Women and their Work

A Wooden Wedding of Surprises

An anniversary party in which ingenuity outweighs prohibitive cost

RUTH SAYRE February 1 1927
Women and their Work

A Wooden Wedding of Surprises

An anniversary party in which ingenuity outweighs prohibitive cost

RUTH SAYRE February 1 1927

A Wooden Wedding of Surprises

Women and their Work

An anniversary party in which ingenuity outweighs prohibitive cost

RUTH SAYRE

DURING the first two or three years following the return to Canada of her troops, the Canadian daily papers had a unique situation to face. They had almost to consider the printing of a ‘Daily Wedding Special,’ for so many white-clad girls and white-faced boys were one-stepping into the churches to the best known tune from Wagner’s Lohengrin, and two-stepping out to Mendelssohn’s Martial Melody, that the regular editions were hard put to it to find space for all the wedding accounts.

Naturally, it follows that there will be myriad Wooden Wedding celebrations held during the next few months, some of them elaborately conceived affairs, into which the matter of cost does not enter, and others, delightfully informal little house parties, where the guests, knowing how much initiative and happy work has gone to make the party a success, enter into it with all the zest they possess, and make the simple affair a memorable one as it was meant to be.

Many of the June weddings of 1922 were quite as much ‘war-weddings’ as were those solemnized bef ore November 11, 1918, and the homes which were then founded were very unpretentious and kept up, solely by the young husband’s meagre weekly pay.

It was to a ‘Wooden Wedding’ in one of those simpler homes to which Bob and I were invited, recently, and though we went, later, to a similar affair gi\ en in a large hotel, there was no comparison between the two parties, so far as actual enjoyment was concerned.

In the first place, our invitations were received, quite as though it were a wedding, three weeks in advance, and were printed in india ink on birch-bark, stating that:

Mr. and Mrs. Emerson T. Smith

request the honor of your presence at the celebration of their

Wooden Wedding, On Wednesday Evening, June the twentyseventh at six-thirty o’clock

18 Carlton Blace.

The Problem of Gift Getting

T DISCOVERED who the other guests were to be, and we girls got together and did a bit of planning on our own. We knew that, ever since she had been married, Betty had wanted a tea-wagon and that, to date, it had not been forthcoming, and we decided that rather than each of us taking some finicky kitchen utensil, we

would all club together and buy the tea-wagon to match the dining room suite. The boys were willing, for their ideas as to what to get Tom had all converged upon the same thing—a pipe, and when it came to Betty’s gift they were all at a loss, and were delighted to find such a good way out of the dilemma of gift getting.

As a matter of fact, the guests at the Wooden Wedding were the same four couples who had been closest to the bride and groom at the time of their marriage. I had been matron of honor, with Bob as best man, while two of the other girls had been bridesmaids and the third had been soloist, with the boys as ushers. We had pooled our funds at the time of the wedding and bought a silver, electric, coffee percolator with cream-pitcher and sugar-bowl to match and a walnut tray which held all three pieces and still had room for cups and saucers, so we felt that the tea-wagon would fit in nicely with our other ‘community gift.’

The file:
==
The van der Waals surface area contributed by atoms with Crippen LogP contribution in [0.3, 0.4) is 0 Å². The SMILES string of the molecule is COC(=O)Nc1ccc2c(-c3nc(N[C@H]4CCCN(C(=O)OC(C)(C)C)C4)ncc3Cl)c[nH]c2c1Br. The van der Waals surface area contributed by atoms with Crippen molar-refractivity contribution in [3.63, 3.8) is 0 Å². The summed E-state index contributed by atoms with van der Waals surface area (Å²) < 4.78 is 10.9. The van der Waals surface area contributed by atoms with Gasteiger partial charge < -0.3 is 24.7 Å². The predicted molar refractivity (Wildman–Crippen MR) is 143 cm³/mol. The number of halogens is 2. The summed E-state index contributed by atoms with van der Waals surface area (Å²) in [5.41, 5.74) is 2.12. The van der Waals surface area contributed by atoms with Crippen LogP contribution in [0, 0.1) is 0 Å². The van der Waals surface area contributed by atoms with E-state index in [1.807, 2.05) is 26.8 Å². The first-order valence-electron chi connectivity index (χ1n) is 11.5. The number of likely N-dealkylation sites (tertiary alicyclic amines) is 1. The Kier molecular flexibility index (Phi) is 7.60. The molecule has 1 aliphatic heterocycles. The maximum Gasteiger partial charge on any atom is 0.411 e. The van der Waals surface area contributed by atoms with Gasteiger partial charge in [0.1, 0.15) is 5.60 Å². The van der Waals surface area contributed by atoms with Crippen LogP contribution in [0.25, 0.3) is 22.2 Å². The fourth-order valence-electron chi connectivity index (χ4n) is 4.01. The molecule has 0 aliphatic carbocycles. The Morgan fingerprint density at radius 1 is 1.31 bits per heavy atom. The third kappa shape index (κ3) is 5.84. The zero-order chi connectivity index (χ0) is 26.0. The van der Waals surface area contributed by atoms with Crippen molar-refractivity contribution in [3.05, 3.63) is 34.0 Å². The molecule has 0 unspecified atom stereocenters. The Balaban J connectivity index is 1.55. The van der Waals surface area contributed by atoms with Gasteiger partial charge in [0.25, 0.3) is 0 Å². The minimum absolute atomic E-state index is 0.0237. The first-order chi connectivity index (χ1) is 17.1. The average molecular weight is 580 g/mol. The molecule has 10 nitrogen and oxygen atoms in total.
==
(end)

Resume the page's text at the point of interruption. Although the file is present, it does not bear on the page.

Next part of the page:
Tom and Betty met us at the door of their little house, Tom in his dinner-jacket with a white rosebud in the lapel, and Betty in her wedding dress of white satin. She wore a corsage of deep crimson roses and didn’t look

a day older than when she was married five years ago.

“Tom made me get a maid for to-night, and she’ll serve and wash up so I haven’t another thing to do,” she confided to me. “Isn’t he a dear?”

Soon the others came, and with Tom and Betty in the living room, it was a simple thing for Bob to smuggle the tea wagon in from the house of the next-door neighbor, who had kept it for us, and arrange with the maid to wheel it in at the proper moment, with the coffee service on it. At six-thirty, sharp, we were ushered into the dining room and greeted the dainty table with cries of astonished delight. We knew pretty well what Betty had to work with, and had not been prepared for what we saw.

Woodsy Decoration

IN THE centre of the table was an eighteen-inch log, hollowed out and filled with Gypsophila, forget-menots, purple and yellow pansies, and pink snapdragon. The trailing plant which we call ‘Wandering Jew’ overhung the edge of the log and trailed along the round mirror which the log rested upon, and in which were reflected the flowers and their green.

Cluny mats took the place of a large cloth on the table, and there was no light, other than that given by four blue candles in their tall candlesticks. At each place, were

dainty place-card cupids ringing wedding bells, held upright by the snap of wooden clothes’ pegs, which Betty had enamelled white and further embellished with a spray of roses, done in sealing wax.

“Betty, you’re a genius,” I cried.